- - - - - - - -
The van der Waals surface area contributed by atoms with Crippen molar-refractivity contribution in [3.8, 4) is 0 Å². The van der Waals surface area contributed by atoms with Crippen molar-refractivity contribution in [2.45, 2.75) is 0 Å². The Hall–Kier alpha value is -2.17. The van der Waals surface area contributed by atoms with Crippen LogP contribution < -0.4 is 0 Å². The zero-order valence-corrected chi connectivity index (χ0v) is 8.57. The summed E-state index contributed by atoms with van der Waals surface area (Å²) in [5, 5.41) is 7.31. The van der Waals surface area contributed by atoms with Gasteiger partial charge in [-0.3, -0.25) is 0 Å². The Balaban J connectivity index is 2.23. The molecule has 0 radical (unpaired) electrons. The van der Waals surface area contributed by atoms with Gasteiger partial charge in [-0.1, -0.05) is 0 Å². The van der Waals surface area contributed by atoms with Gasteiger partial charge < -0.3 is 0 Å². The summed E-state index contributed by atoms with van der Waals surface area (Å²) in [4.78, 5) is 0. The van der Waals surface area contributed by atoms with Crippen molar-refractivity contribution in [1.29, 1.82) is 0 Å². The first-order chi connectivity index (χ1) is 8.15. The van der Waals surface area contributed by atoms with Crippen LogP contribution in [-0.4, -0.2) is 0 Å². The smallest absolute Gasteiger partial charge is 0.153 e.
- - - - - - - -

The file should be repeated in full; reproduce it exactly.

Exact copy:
The van der Waals surface area contributed by atoms with Crippen molar-refractivity contribution in [3.8, 4) is 0 Å². The van der Waals surface area contributed by atoms with Crippen molar-refractivity contribution in [2.45, 2.75) is 0 Å². The Hall–Kier alpha value is -2.17. The van der Waals surface area contributed by atoms with Crippen LogP contribution < -0.4 is 0 Å². The zero-order valence-corrected chi connectivity index (χ0v) is 8.57. The summed E-state index contributed by atoms with van der Waals surface area (Å²) in [5, 5.41) is 7.31. The van der Waals surface area contributed by atoms with Gasteiger partial charge in [-0.3, -0.25) is 0 Å². The Balaban J connectivity index is 2.23. The molecule has 0 radical (unpaired) electrons. The van der Waals surface area contributed by atoms with Gasteiger partial charge in [-0.1, -0.05) is 0 Å². The van der Waals surface area contributed by atoms with Gasteiger partial charge < -0.3 is 0 Å². The summed E-state index contributed by atoms with van der Waals surface area (Å²) in [4.78, 5) is 0. The van der Waals surface area contributed by atoms with Crippen molar-refractivity contribution in [1.29, 1.82) is 0 Å². The first-order chi connectivity index (χ1) is 8.15. The van der Waals surface area contributed by atoms with Crippen LogP contribution in [-0.4, -0.2) is 0 Å². The smallest absolute Gasteiger partial charge is 0.153 e.